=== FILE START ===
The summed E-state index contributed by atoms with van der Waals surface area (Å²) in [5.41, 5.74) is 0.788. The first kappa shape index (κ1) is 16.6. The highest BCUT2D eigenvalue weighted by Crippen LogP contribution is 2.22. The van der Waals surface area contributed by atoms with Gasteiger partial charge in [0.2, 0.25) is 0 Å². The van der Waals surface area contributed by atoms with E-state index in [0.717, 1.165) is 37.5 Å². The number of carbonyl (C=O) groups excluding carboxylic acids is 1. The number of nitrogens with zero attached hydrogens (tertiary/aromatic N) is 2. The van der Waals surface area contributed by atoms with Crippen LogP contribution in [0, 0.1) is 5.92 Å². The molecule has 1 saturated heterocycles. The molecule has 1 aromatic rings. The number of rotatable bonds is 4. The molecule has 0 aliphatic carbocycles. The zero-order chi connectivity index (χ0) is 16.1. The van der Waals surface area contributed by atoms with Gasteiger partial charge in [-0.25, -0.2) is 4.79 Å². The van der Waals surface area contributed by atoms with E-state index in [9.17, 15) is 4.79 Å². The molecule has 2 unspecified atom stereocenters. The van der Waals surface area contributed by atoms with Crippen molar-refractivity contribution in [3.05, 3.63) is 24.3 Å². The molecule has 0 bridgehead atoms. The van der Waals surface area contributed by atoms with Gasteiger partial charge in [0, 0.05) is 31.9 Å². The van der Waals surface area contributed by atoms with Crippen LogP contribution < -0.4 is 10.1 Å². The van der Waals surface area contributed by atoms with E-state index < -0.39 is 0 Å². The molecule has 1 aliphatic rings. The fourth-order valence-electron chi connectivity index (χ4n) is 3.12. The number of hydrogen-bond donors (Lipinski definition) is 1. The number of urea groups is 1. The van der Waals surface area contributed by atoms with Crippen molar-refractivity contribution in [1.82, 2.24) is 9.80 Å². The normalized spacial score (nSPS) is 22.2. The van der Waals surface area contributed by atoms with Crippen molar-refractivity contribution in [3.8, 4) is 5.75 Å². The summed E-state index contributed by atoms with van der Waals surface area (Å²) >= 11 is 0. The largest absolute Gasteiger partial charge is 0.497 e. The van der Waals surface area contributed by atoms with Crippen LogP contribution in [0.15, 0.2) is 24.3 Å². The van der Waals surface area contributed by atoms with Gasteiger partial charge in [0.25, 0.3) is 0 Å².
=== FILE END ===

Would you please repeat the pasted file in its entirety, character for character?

The summed E-state index contributed by atoms with van der Waals surface area (Å²) in [5.41, 5.74) is 0.788. The first kappa shape index (κ1) is 16.6. The highest BCUT2D eigenvalue weighted by Crippen LogP contribution is 2.22. The van der Waals surface area contributed by atoms with Gasteiger partial charge in [0.2, 0.25) is 0 Å². The van der Waals surface area contributed by atoms with E-state index in [0.717, 1.165) is 37.5 Å². The number of carbonyl (C=O) groups excluding carboxylic acids is 1. The number of nitrogens with zero attached hydrogens (tertiary/aromatic N) is 2. The van der Waals surface area contributed by atoms with Crippen LogP contribution in [0, 0.1) is 5.92 Å². The molecule has 1 saturated heterocycles. The molecule has 1 aromatic rings. The number of rotatable bonds is 4. The molecule has 0 aliphatic carbocycles. The zero-order chi connectivity index (χ0) is 16.1. The van der Waals surface area contributed by atoms with Gasteiger partial charge in [-0.25, -0.2) is 4.79 Å². The van der Waals surface area contributed by atoms with E-state index in [9.17, 15) is 4.79 Å². The molecule has 2 unspecified atom stereocenters. The van der Waals surface area contributed by atoms with Crippen molar-refractivity contribution in [3.05, 3.63) is 24.3 Å². The molecule has 0 bridgehead atoms. The van der Waals surface area contributed by atoms with Gasteiger partial charge in [0, 0.05) is 31.9 Å². The van der Waals surface area contributed by atoms with Crippen LogP contribution < -0.4 is 10.1 Å². The van der Waals surface area contributed by atoms with E-state index < -0.39 is 0 Å². The molecule has 1 aliphatic rings. The fourth-order valence-electron chi connectivity index (χ4n) is 3.12. The number of hydrogen-bond donors (Lipinski definition) is 1. The number of urea groups is 1. The van der Waals surface area contributed by atoms with Crippen molar-refractivity contribution in [1.82, 2.24) is 9.80 Å². The normalized spacial score (nSPS) is 22.2. The van der Waals surface area contributed by atoms with Crippen molar-refractivity contribution in [3.8, 4) is 5.75 Å². The summed E-state index contributed by atoms with van der Waals surface area (Å²) >= 11 is 0. The largest absolute Gasteiger partial charge is 0.497 e. The van der Waals surface area contributed by atoms with Crippen LogP contribution in [0.15, 0.2) is 24.3 Å². The van der Waals surface area contributed by atoms with Gasteiger partial charge in [0.25, 0.3) is 0 Å².